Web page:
I'm getting thoroughly annoyed by the whining and posturing from both sides in the Senate as they discuss - or disagree about - President Trump's Cabinet and judicial nominations. I note that Senator Schumer has promised that it will take 60 votes to pass Supreme Court nominations, no matter what.
The problem is, that supermajority requirement - not to mention the filibuster - are not constitutionally protected. They're derived from Senate rules that were passed some decades ago, but which are internal procedures - and they can be changed. The US constitution establishes the need for supermajorities in only a few, very limited circumstances:
- Impeaching federal officials (Article 1, Section 3);
- Expelling a member of Congress (Article 1, Section 5);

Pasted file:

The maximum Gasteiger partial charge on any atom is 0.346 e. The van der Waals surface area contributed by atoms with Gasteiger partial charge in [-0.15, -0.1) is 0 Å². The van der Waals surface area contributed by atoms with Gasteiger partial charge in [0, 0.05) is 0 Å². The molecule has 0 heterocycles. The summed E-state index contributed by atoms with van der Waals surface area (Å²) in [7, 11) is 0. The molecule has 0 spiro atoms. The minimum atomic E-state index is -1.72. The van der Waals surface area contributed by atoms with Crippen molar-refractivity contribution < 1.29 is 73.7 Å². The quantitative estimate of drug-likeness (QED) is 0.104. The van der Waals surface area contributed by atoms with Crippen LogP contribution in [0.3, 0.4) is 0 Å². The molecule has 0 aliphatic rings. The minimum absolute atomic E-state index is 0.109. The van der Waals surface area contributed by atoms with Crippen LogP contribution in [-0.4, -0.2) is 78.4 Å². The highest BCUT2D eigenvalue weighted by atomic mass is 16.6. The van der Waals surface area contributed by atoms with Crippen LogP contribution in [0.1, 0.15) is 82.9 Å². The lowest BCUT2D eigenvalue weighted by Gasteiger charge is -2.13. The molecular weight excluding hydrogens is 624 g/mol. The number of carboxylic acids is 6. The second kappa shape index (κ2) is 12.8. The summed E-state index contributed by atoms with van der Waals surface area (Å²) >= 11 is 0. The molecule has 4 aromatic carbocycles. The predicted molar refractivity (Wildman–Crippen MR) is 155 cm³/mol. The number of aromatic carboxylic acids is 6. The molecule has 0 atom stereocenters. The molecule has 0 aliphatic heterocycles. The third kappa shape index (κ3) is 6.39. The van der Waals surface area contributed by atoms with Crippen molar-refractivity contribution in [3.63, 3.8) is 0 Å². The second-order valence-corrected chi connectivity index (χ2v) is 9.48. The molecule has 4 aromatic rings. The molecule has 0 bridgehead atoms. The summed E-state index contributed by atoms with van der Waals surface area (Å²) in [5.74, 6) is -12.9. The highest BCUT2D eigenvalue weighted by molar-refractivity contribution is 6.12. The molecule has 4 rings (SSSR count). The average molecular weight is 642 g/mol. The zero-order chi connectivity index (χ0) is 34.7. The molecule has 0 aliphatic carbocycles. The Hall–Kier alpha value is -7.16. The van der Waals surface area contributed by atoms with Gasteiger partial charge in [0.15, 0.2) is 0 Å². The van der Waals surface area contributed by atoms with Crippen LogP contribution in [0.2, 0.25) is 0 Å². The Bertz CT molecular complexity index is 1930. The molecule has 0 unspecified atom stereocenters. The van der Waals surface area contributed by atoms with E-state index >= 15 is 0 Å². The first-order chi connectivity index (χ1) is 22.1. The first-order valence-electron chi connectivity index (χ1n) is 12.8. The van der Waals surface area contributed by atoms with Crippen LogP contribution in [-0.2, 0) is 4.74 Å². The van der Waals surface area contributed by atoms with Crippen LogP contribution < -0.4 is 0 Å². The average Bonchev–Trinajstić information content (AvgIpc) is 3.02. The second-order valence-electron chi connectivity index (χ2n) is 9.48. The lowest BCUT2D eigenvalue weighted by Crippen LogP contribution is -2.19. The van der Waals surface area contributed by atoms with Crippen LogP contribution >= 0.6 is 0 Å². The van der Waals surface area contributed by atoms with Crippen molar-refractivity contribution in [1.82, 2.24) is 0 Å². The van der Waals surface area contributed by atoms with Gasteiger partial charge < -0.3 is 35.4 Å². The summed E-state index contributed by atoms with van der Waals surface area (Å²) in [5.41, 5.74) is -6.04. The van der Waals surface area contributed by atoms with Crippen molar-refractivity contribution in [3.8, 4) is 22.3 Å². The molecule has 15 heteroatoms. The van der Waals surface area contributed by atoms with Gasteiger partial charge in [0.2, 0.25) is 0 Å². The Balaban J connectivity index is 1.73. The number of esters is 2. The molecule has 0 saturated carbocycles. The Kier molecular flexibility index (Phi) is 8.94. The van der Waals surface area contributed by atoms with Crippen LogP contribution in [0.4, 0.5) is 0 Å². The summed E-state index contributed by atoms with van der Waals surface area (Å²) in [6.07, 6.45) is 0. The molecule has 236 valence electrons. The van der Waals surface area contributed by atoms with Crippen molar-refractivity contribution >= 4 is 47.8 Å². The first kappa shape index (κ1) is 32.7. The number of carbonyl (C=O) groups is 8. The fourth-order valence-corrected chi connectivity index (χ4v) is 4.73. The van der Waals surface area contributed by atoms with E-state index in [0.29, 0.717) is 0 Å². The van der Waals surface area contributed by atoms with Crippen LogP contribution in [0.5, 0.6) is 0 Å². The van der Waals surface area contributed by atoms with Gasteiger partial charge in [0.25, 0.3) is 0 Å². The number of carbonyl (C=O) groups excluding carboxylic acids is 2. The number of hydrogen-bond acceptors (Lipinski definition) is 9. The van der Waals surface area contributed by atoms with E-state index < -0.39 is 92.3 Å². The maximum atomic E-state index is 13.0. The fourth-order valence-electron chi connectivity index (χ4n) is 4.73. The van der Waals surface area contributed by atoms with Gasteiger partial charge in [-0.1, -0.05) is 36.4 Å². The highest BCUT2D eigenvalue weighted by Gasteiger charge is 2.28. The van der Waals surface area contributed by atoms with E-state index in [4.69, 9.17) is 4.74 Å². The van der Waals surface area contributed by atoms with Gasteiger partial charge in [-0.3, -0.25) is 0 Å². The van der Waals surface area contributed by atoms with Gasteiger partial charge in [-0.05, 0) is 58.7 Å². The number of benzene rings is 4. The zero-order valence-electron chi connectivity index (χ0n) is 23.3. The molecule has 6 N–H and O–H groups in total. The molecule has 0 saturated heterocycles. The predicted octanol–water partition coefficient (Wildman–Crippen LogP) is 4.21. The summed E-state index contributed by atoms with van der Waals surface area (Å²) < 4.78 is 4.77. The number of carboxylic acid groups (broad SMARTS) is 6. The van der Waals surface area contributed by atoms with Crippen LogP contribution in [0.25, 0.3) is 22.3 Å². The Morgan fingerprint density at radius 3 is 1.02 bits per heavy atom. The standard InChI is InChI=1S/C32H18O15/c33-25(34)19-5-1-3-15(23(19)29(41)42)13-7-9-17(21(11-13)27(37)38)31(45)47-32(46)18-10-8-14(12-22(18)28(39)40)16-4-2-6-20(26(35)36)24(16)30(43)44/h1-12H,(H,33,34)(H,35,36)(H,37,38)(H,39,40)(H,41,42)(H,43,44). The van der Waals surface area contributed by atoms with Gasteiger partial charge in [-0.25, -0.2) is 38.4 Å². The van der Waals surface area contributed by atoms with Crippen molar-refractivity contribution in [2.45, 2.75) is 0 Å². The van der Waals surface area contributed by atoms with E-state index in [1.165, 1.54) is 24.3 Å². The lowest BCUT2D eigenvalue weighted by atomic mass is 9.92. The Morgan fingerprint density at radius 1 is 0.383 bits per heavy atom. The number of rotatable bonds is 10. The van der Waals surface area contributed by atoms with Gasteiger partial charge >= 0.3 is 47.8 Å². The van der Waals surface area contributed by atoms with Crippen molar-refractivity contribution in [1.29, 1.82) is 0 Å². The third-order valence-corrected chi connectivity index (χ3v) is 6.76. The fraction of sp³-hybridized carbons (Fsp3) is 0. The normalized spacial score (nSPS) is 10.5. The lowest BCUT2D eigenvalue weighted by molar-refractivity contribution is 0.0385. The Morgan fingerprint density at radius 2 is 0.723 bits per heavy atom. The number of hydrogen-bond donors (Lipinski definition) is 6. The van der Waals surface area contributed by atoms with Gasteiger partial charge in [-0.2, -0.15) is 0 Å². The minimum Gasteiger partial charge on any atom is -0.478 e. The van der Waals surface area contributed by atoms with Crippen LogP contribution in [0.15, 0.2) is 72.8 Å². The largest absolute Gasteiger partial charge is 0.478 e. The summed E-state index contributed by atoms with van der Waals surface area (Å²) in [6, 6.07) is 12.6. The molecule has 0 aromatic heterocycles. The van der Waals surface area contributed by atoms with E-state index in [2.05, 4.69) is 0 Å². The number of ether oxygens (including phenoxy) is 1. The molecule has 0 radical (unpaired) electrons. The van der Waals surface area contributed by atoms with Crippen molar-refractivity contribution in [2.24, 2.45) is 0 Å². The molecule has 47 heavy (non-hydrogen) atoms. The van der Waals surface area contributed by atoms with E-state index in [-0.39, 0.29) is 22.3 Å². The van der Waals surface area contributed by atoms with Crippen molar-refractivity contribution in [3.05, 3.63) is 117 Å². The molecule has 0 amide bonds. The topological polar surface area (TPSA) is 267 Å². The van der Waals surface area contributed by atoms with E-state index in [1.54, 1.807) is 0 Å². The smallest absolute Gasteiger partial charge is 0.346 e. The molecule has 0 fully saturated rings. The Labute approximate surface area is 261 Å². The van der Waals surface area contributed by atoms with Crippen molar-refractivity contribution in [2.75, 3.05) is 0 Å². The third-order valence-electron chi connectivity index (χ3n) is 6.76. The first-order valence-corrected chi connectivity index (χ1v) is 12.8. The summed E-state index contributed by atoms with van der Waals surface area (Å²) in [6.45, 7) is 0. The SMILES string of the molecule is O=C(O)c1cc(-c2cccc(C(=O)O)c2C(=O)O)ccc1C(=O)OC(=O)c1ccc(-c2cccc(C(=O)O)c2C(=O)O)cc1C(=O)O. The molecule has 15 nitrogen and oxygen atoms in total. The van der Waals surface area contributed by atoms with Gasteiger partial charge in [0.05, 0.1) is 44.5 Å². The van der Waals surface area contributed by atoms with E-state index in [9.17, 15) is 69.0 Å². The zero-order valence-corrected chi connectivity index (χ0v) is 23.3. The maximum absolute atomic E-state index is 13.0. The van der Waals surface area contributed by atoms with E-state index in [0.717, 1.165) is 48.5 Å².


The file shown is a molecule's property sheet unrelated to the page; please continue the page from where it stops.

- Overriding a veto (Article 1, Section 7);
- Amending the constitution (Article 5);
- Calling a constitutional convention (Article 5);
- Among the states ratifying an amendment (Article 5);
- Ratifying a treaty (Article 2, Section 2);
- After the Civil War, rehabilitating former rebels (14th Amendment, Section 3);
- Removing a President from office (25th Amendment, Section 4).
Article 1, Section 5 of the constitution states that "Each chamber may determine the Rules of Its Proceedings." That's the authority by which the Senate instituted the filibuster and supermajority rules for appointments. However, such authority cannot make those rules permanent. Just as the Senate established them, the Senate can amend or remove them. They have no constitutional permanency, as do the other points noted above.
That being the case, why not get back to constitutional basics, and do away with the filibuster and supermajority requirements entirely, except for those put in place by the Founding Fathers? I think it's time they were removed, so that we can get over the current nonsense and get on with the business of running the country. What say you, readers?